I found these projects to be particularly interesting because of their scale and potential relevance for policy. Transportation subsidies have been discussed at the government level—there are potential challenges in implementing them, but this is where research becomes particularly relevant. These particular interventions were designed so that the results could be relatively quickly taken to policymakers to inform decisions around scaling. In the end, it’s all about ensuring governments allocate their limited funding to the most cost-effective policies or the most impactful programs. I think it’s critical to work with organizations that spend time and resources on making sure we identify and develop interventions with high impact potential.
You currently work as the Africa regional director at Precision Agriculture for Development (PAD). Could you tell us about your current role?
After leaving J-PAL, I wanted to work for an organization that uses the same type of rigorous research methods to generate evidence, but was more focused on implementation of specific interventions, particularly in the agricultural sector given my interest in it, having started at IPA working on a coffee project. Many people living in Africa are dependent on the agricultural sector, so there is a lot to do in this area.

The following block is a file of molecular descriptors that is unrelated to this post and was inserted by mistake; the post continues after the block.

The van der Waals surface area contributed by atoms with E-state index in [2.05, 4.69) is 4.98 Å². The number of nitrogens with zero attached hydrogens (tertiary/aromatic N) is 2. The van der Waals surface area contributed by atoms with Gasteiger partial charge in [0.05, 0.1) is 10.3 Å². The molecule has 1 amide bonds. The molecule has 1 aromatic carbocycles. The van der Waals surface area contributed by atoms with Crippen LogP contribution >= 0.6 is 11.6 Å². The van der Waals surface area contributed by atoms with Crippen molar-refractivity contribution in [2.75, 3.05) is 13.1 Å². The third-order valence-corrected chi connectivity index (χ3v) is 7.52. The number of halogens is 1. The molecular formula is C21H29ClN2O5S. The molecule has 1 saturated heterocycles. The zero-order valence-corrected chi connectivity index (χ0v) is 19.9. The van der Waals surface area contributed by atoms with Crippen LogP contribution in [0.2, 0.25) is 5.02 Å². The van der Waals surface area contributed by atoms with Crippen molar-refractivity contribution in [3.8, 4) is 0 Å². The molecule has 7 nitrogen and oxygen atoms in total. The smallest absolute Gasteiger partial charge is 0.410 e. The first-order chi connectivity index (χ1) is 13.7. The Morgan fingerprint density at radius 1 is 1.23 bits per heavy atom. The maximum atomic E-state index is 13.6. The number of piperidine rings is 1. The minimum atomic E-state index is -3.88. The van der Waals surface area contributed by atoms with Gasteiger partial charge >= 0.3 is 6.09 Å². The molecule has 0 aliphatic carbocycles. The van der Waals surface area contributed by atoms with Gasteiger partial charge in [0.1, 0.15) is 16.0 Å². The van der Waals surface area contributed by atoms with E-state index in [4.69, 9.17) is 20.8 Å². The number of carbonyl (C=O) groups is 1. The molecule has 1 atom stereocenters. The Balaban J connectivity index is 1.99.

I work much longer hours now. PAD was very much a startup when I joined. There was a lot of infrastructure to build up, but it was a very exciting environment. Now I supervise our work in Kenya, Uganda, Rwanda, and Zambia. We are also exploring doing work in the Democratic Republic of the Congo. I supervise all our programs along with human resources and finance. It’s quite a demanding position, but it’s also very exciting and enriching. I’ve found that the scope for digital extension services is massive in Africa. More and more farmers are getting mobile phones, so there is a lot of potential to leverage them to increase yields for farmers across the continent.
How do you think Michael Kremer (PAD Co-Founder)'s Nobel Prize win has affected or will affect PAD’s direction and the work that you do?
I have yet to see what the long-term effects could be, but we are very excited to see that Michael’s and the other laureates’ research has been recognized. It’s an amazing recognition and we hope it will lead to higher level conversations with governments. I think this is going to fundamentally change the way we work. I’m hoping that it will encourage more funding and more work in the agricultural sector, and that we can continue to build on the work of the last decade.